Yamaha Bikes Expert Reviews
The FZ range of bikes wasn’t just about commuting. It was also about doing it in style. The FZ16 is a comfortable commuter, has the ability to show off and does the job of being a fun bike in the corners. These aspects made it a game changer for Yamaha and for the industry but there was a problem. FZ16 customers were moving away from Yamaha to other brands once their thirst for more performance and features grew. This made Yamaha develop something that will help them keep their customers within the brand. This will the job of the FZ25.Read full review
For the better part of the last three decades, Suzuki and Yamaha have been locked in a fierce battle. 100cc two-strokes had been around for a while, but the launch of Shogun in 1993 took the fight to the next level. The Suzuki had a 10cc advantage over the Yamaha RX100, was more powerful and the oozed sex appeal like no other bike. And yet it failed. 23 years down the line, it is the same story.Read full review
The Jupiter has been the best selling scooter for TVS, till date. In fact, it’s been doing so well that it managed to reach a million sales within three years. And to celebrate that, TVS launched the MillionR edition, which we’ve taken as a benchmark scooter for a comparison with the new Yamaha Cygnus Ray ZR. The Ray ZR is a cool, young, stylish scooter which has been developed for the young men. In this story, we find out if the Ray ZR will be able to take on the Jupiter which has won the comparison review with the Hero Maestro Edge and the Honda Activa 3G.Read full review
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With the Ray ZR aimed at the younger male audience, it looks as if Yamaha now has an offering for everyone in the family. The appropriately-named Alpha is targeted at men, the Fascino with its chic styling at women and metrosexuals. The Ray-Z at younger female audience just like the original Ray. Coming back to the latest addition, Yamaha has gone to great lengths to make this scooter appeal to the younger male audience while completing its ‘family’.Read full review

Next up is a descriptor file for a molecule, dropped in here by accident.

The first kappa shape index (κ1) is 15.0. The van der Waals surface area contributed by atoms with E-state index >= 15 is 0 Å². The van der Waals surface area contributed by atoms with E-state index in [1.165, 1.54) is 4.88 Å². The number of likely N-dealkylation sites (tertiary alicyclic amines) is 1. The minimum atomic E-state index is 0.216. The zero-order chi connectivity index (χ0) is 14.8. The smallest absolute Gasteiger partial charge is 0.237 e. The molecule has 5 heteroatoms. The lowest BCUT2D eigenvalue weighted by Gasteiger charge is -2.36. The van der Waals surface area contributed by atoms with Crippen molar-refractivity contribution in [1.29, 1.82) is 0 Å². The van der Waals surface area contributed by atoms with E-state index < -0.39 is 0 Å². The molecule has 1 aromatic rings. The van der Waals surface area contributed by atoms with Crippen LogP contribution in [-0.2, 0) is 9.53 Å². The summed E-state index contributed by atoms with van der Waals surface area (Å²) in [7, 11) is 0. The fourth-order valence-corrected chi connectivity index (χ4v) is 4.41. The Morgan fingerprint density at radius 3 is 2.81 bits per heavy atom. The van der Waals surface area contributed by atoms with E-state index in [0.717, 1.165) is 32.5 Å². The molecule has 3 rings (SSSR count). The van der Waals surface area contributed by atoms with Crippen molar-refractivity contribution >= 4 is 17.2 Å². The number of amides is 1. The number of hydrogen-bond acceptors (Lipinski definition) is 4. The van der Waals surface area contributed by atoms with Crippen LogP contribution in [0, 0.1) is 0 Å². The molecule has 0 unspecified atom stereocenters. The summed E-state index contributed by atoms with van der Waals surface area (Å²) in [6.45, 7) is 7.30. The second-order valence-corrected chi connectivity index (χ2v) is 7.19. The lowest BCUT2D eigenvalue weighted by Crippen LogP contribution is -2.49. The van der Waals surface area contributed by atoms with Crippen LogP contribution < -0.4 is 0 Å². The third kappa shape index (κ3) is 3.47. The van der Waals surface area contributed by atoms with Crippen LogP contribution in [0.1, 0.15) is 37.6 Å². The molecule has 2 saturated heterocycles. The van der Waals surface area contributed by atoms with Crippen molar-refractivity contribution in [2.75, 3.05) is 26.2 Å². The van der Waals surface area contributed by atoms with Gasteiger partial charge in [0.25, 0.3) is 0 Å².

As much as I would love to strut around on a Vespa, the sky-high pricing makes it an absurd proposition for people like me. The Yamaha Fascino on the other hand, offers similar perks for a lot less. But once you put its ‘lifestyle vehicle’ tag aside, is the Fascino capable enough to take on the best of the lot? Just about when it had its butt settled on the 110cc scooter segment throne, we decided to have the Hero Maestro Edge don its armour and duel it out with the Yamaha Fascino.
It is pouring like never before and we are not complaining at all. The dust has all settled down, the highways washed out of all the muck and oil and the green is everywhere. And that means highway time for us motorcyclists. Now that we know how the Yamaha FZ S 2.0 fares in the city, let us see how it does on the highway.
It has been two weeks of commute to office on the FZ and each time I park it, walk off and turn back for a glance, it looks nice. The FZ has been carrying these looks for ever and I thought I would get bored of those by now! Also, after getting the chain slack fixed and the drum rubbers set right, the lag that I was cribbing about before has vanished, almost. While it still peeps out at lower revs, it can be ignored and at higher revs, it is almost non-existent.
The FZ series of motorcycles has been a steady seller for Yamaha primarily because of those big-bike looks. When the FZ-16 first hit the Indian roads in 2008, there was nothing with such a muscular profile and stout wheels which made it one of the favourite urban motorcycles. The FZ-S version 2.0 repeats the recipe and this time with fuel injection added to its repertoire to ward off attacks from the Gixxers and Hornets.